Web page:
2008 has been a long, strange, but not entirely bad year for a music fan. By many traditional measures music sales have been down across the board in ALL genres, causing many pundits to issue unabashed opinions like “COMPACT DISCS ARE OBSOLETE” or even more brazen ones like “RETAIL MUSIC IS DEAD!” Until they stop selling them at Best Buy, Wal*Mart and Amazon.com such punditry is at best wild speculation, but what they do correctly recognize is that digital music has reached record levels of mainstream acceptance and popularity. In part this is due to the low prices that a la carte songs have maintained, most often 99 cents from retailers like iTunes. Another reason is the sheer cornucopia of free music available on the web these days, but more importantly QUALITY free music. It used to be that an artist giving away their work online was in itself an admission that said music was unsellable. In 2008 that theory went out the window, particularly in hip-hop, as even established rap artists gave away free samples of their work and full-length mixtapes online. It became trendy, dare I say chic, to give the people something for nothing. Traditional retailers were left asking “WHY?!” The answers are obvious though.
- Free product provides more artist buzz in a flooded marked.
- Free product engenders listener loyalty at retail later.
- Free product promotes a mainstream CD to larger sales.
- Free product leads to merch purchases at live shows.
In the case of Tha Connection, I suspect at least three if not all four of these things are true. For those who have never heard Tha Connection before or caught them live at a show opening for somebody else a free download is definitely a way to create some buzz and loyalty, prepare the public for a retail release later on, and encourage people to support them when they DO rip a live show. Of course the theories stated here only work if the corollary provided earlier is proven true that the download is QUALITY free music. I suspect most people who check out Tha Connection @Domination Recordings’ website will find that corollary applies. The duo of Hus Tha KingPin and SmooVth Dude have the sound of a classic 1990’s New York rap group falling somewhere between Mobb Deep and Sunz of Man – hard as bricks, flowing over lovely beats, constantly hinting at hidden jewels and occasionally letting a few shine.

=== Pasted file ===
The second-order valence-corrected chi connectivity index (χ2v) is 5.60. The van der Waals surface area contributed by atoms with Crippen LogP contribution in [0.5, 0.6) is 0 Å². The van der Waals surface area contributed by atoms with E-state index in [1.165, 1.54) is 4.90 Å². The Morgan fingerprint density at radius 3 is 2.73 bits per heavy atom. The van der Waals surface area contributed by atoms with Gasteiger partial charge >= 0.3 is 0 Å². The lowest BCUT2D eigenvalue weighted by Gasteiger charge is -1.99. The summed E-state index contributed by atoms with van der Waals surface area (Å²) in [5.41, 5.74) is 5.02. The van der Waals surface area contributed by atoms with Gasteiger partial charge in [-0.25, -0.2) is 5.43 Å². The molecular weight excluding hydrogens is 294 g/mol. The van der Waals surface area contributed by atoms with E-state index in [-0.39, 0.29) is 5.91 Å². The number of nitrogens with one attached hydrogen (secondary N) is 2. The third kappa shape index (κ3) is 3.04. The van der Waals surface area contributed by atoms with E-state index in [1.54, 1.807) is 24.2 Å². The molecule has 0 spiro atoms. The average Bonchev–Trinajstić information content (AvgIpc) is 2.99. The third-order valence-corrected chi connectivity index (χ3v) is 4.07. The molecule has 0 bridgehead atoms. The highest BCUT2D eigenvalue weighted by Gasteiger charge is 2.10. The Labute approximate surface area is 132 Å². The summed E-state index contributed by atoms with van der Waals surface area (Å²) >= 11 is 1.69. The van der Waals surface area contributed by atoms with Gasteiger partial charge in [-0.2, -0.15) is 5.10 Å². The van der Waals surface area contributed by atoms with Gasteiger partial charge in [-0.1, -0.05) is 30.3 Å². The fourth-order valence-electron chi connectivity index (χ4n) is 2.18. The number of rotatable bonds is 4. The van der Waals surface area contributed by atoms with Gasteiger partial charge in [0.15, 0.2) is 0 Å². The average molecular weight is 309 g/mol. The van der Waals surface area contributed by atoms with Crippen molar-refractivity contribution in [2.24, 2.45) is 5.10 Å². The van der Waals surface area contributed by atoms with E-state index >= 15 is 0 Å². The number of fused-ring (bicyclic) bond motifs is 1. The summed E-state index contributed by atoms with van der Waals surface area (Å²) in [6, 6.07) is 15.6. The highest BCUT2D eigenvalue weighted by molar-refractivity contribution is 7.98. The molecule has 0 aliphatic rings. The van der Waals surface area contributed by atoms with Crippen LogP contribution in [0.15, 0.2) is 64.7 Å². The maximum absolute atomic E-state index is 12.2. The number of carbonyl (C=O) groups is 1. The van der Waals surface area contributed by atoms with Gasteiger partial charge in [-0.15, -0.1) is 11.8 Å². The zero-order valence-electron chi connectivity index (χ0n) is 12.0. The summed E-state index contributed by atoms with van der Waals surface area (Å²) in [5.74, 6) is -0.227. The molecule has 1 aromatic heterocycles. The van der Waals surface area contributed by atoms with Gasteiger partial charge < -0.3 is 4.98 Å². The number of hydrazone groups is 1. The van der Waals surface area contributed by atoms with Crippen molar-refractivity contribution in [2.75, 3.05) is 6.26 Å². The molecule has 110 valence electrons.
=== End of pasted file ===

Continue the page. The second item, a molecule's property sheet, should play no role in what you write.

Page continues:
Production on “Universal Dominance” is greatly varied and yet surprisingly focused, with all of the tracks maintaining the same gritty Hempstead, Long Island feeling. Hints of jazz and 5% mathematics creep into the musical and lyrical delivery of the Sci Fi produced “Funktions.” Max I Million’s “Supa” is a throwback to a Camp Lo track with less non-sensical rap flows than Sonny Cheeba or Geechi Suede would spit. DJ Kryptonite’s warbling wind instruments and smooth backdrop on “Moon” suggests Q-Tip or Saul Williams, yet the L.I. duo make it all their own:
“Connect bring the love to the room, the bomb boom
Blow the smoke in the sky with the moon
The march soon roulette rouge
Tired of crews
I bathe in the waters of the fountain of youth
I blaze on the borders of the mountain of truth”
Perhaps they’re a little abstract poetic for some, but the soundscape it floats over brings the scene together nicely. “Sentido” is explained as “making sense” and that’s just what AGQ’s beat does as Tha Connection stay “forever bent, forever gettin intense.” Chirping crickets actually form part of the track on the “Take it Higher (Remix)” by Elaquent and work perfectly. Not all tracks are a homerun though, some here are just doubles or singles with a few pop flys. Darkitect’s “Oven (Remix)” is just a little TOO noisy in the headphones, with bass levels distorting the mix so terribly the song should have either been redone or discarded. “Six Feet” has the exact opposite problem – vocals too low and a dry tinny beat that just doesn’t hit. Vans Cal hits the perfect mark between the two on “Hibernation,” giving the L.I. crew a mixture of melody, piano and horny horn soul so beautiful I’d love to get down with the instrumental.
If there’s one thing bad I can say about Tha Connection, it’s that they don’t establish much of a persona on “Universal Dominance” beyond “we’re the Gods from New York” on the mic. You can get away with that on a free download, probably even convert a few skeptical listeners, but to reach a broader appeal they need to do something more to distinguish themselves AND to make sure there are a few less duds in the mix. Regardless for a CD given away for free as a download they make a strong case for purchasing the next joint they drop by making you not regret the time and bandwidth you’ll spend copping this one.